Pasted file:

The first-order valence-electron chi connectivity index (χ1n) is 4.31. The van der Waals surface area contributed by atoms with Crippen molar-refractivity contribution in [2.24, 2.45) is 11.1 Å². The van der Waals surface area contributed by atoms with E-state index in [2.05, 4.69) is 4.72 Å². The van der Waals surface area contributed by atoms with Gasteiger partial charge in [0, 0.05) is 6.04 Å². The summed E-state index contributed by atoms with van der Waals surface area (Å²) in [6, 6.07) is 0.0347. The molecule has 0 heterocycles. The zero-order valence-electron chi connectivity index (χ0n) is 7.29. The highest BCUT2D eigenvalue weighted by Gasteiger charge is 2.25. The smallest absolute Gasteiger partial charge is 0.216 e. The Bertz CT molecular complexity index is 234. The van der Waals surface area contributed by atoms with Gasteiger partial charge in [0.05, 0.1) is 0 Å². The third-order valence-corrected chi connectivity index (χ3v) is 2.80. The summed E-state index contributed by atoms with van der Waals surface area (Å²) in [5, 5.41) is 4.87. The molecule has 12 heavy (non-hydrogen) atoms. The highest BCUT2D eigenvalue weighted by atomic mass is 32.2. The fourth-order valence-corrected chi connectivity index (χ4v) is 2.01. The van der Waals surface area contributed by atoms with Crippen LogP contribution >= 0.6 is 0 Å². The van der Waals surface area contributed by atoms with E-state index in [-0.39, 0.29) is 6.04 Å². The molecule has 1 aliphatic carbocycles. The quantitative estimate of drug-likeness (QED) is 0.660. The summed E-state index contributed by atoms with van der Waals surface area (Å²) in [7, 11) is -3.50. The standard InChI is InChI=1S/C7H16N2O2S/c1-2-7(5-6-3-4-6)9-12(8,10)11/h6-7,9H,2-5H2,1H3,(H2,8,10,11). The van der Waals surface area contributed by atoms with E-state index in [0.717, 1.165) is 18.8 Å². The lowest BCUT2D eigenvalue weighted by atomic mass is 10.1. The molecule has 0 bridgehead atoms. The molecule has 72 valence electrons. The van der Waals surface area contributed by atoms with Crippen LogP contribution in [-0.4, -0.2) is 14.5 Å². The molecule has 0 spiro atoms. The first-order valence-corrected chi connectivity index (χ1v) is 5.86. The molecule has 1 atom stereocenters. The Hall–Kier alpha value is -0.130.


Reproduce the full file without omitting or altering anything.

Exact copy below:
The first-order valence-electron chi connectivity index (χ1n) is 4.31. The van der Waals surface area contributed by atoms with Crippen molar-refractivity contribution in [2.24, 2.45) is 11.1 Å². The van der Waals surface area contributed by atoms with E-state index in [2.05, 4.69) is 4.72 Å². The van der Waals surface area contributed by atoms with Gasteiger partial charge in [0, 0.05) is 6.04 Å². The summed E-state index contributed by atoms with van der Waals surface area (Å²) in [6, 6.07) is 0.0347. The molecule has 0 heterocycles. The zero-order valence-electron chi connectivity index (χ0n) is 7.29. The highest BCUT2D eigenvalue weighted by Gasteiger charge is 2.25. The smallest absolute Gasteiger partial charge is 0.216 e. The Bertz CT molecular complexity index is 234. The van der Waals surface area contributed by atoms with Gasteiger partial charge in [0.05, 0.1) is 0 Å². The third-order valence-corrected chi connectivity index (χ3v) is 2.80. The summed E-state index contributed by atoms with van der Waals surface area (Å²) in [5, 5.41) is 4.87. The molecule has 12 heavy (non-hydrogen) atoms. The highest BCUT2D eigenvalue weighted by atomic mass is 32.2. The fourth-order valence-corrected chi connectivity index (χ4v) is 2.01. The van der Waals surface area contributed by atoms with Crippen LogP contribution >= 0.6 is 0 Å². The van der Waals surface area contributed by atoms with E-state index in [-0.39, 0.29) is 6.04 Å². The molecule has 1 aliphatic carbocycles. The quantitative estimate of drug-likeness (QED) is 0.660. The summed E-state index contributed by atoms with van der Waals surface area (Å²) in [7, 11) is -3.50. The standard InChI is InChI=1S/C7H16N2O2S/c1-2-7(5-6-3-4-6)9-12(8,10)11/h6-7,9H,2-5H2,1H3,(H2,8,10,11). The van der Waals surface area contributed by atoms with E-state index in [0.717, 1.165) is 18.8 Å². The lowest BCUT2D eigenvalue weighted by atomic mass is 10.1. The molecule has 0 bridgehead atoms. The molecule has 72 valence electrons. The van der Waals surface area contributed by atoms with Crippen LogP contribution in [-0.4, -0.2) is 14.5 Å². The molecule has 0 spiro atoms. The first-order valence-corrected chi connectivity index (χ1v) is 5.86. The molecule has 1 atom stereocenters. The Hall–Kier alpha value is -0.130.